Initiative 77, the “District of Columbia Minimum Wage Amendment Act of 2017,” proposes to increase the tipped minimum wage to $15, which would eliminate the tip credit.
Requiring that all staff earn at least minimum wage, or $15/hour, is definitely a good thing. It’s also already the law.
Both Federal and DC law require that all tipped employees make the minimum wage through a combination of their base wage plus tips, and strong protections are in place to ensure this happens. Employers must keep records documenting that employees’ earned tips plus base wage equals at least DC’s minimum wage. If those earnings ever fall below minimum wage the employer must “make up” the difference. The penalties for skirting this law are massive, and not a place that employers want to find themselves.
That said, DC restaurant and bar owners rarely have to “make-up” to minimum wage because, almost without exception, DC tipped workers make well above minimum wage—typically $20-40/hour or more. So this initiative is an attempt to solve a problem that does not exist, at least in the DC market.
Ballot Initiative #77 was proposed and championed by the Restaurant Opportunities Center (also known as “ROC”). ROC is a national organization that wants to eliminate the tipped wage system, citing that doing so would help workers at places like “Denny’s, IHOP and Applebee’s, largely.”
Problem is, national chain restaurants and bars of the casual sit-down variety don’t really exist in DC. Of the more than 2,000 eating and drinking establishments in DC, only FOUR of them are those particular establishments.In DC, 96% of full-service restaurants and bars are independently operated.
This measure would dramatically change the way DC restaurants and bars do business. Essentially, workers who are now well-paid with strong extra earning potential would move to a system in which they receive an hourly wage (of $15), provided by their employer. Because very few restaurants and bars could afford to pay workers $15/hr PLUS tips, many would compensate by switching to a flat “service charge”—which they are not legally bound to share with employees.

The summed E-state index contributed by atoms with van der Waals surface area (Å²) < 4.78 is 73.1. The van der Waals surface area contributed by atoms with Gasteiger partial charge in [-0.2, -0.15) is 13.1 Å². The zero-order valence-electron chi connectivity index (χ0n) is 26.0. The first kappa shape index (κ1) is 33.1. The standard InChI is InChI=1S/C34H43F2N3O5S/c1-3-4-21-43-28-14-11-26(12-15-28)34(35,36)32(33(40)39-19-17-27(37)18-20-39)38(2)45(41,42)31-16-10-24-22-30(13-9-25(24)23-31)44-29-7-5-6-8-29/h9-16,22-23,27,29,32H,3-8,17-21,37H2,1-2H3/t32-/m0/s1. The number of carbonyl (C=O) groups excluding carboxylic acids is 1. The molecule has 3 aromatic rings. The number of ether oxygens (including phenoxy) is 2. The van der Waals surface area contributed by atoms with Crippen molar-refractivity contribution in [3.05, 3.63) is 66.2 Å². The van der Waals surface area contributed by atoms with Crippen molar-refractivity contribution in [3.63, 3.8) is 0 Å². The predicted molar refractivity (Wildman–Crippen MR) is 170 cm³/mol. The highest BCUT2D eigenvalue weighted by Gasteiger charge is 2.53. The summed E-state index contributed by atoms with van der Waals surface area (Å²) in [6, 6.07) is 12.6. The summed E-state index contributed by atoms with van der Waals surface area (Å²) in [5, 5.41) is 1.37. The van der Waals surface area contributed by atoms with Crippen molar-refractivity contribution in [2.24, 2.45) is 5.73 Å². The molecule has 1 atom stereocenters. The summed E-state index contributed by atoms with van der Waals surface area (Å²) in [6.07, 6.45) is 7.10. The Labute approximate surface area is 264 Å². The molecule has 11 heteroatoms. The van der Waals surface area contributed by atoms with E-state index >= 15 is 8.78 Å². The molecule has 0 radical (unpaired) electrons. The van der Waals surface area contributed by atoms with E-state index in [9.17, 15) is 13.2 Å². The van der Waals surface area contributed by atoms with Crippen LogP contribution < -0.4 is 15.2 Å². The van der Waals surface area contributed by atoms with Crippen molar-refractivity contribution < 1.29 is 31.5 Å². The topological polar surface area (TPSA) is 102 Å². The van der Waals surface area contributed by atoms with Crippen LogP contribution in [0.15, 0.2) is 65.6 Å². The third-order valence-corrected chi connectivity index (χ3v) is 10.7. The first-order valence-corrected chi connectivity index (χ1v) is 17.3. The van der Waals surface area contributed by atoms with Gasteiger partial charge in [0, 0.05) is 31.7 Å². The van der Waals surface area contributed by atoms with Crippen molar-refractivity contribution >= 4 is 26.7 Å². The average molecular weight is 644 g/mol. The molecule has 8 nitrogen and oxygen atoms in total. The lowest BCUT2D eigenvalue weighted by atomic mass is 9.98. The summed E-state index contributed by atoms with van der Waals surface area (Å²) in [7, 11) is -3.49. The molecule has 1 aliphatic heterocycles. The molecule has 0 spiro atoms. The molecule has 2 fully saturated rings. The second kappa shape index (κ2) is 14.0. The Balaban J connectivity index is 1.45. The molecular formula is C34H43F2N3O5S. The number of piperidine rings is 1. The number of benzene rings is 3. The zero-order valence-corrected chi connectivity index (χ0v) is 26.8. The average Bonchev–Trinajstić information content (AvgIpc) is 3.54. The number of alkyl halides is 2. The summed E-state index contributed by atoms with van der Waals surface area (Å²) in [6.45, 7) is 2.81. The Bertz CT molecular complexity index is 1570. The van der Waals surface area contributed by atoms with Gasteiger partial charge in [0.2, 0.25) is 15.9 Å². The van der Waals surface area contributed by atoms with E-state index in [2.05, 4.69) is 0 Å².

Tipped employees will almost certainly earn less in this model. To give one example, in San Francisco, owner Thad Vogler told CNN Money that his servers were making as much as $45 an hour with tips, a figure that fell as low as $20 in a no-tipping environment.
Other restaurants and bars forced to comply with similar laws were forced to reduce hours, reduce staff size, increase menu prices, replace tipping with set hourly wages, and/or close their restaurant or bar. Most notably, restauranteur Danny Meyer (Gramercy Tavern, Union Square Café, Shake Shack, etc) went to a “tip included” environment in his restaurants—only to see 40 percent of his long-time front-of-house staff leave, complaining that their earnings were down significantly.
Typically, when this type of change has been implemented in other places, restaurants and bars eliminate tipping, adding a service charge to a customer’s bill. But unlike with a tipping model, the service charge doesn’t automatically go to the server and other front-of-house staff. Restaurant and bar owners are fully entitled to claim all of the service charge money, or share only a fraction with wait staff.
In 2015 in New York, a state wage board increased the base wage for all tipped workers by more than 50 percent. To adapt to the massive rise in labor costs, the state’s restaurants and bars were forced to raise prices, cut staff and shifts, or close their doors. The following year, Census Bureau data confirmed that more than 500 New York restaurant closed in the wake of this proposal—after years of restaurant growth.
The current system works. In surveying tipped employees, owners and operators across the city, industry professionals want to preserve the tip system as it allows for a significantly higher income than an hourly wage, even if that hourly wage were to go to $15. So vote NO to ballot initiative #77!